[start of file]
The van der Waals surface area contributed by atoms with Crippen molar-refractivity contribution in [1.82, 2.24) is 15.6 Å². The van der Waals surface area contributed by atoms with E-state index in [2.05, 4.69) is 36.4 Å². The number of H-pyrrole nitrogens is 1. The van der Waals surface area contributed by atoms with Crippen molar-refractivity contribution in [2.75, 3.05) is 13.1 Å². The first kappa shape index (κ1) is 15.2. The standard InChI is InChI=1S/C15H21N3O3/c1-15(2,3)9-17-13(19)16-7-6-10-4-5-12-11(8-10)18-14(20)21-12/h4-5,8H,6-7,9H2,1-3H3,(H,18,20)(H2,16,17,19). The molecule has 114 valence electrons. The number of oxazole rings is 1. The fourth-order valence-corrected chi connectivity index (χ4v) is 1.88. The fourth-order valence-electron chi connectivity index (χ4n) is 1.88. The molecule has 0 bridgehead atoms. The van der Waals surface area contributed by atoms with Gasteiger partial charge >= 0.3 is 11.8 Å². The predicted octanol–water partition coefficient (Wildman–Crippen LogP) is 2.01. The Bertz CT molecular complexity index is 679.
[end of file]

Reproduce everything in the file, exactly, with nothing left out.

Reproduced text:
The van der Waals surface area contributed by atoms with Crippen molar-refractivity contribution in [1.82, 2.24) is 15.6 Å². The van der Waals surface area contributed by atoms with E-state index in [2.05, 4.69) is 36.4 Å². The number of H-pyrrole nitrogens is 1. The van der Waals surface area contributed by atoms with Crippen molar-refractivity contribution in [2.75, 3.05) is 13.1 Å². The first kappa shape index (κ1) is 15.2. The standard InChI is InChI=1S/C15H21N3O3/c1-15(2,3)9-17-13(19)16-7-6-10-4-5-12-11(8-10)18-14(20)21-12/h4-5,8H,6-7,9H2,1-3H3,(H,18,20)(H2,16,17,19). The molecule has 114 valence electrons. The number of oxazole rings is 1. The fourth-order valence-corrected chi connectivity index (χ4v) is 1.88. The fourth-order valence-electron chi connectivity index (χ4n) is 1.88. The molecule has 0 bridgehead atoms. The van der Waals surface area contributed by atoms with Gasteiger partial charge >= 0.3 is 11.8 Å². The predicted octanol–water partition coefficient (Wildman–Crippen LogP) is 2.01. The Bertz CT molecular complexity index is 679.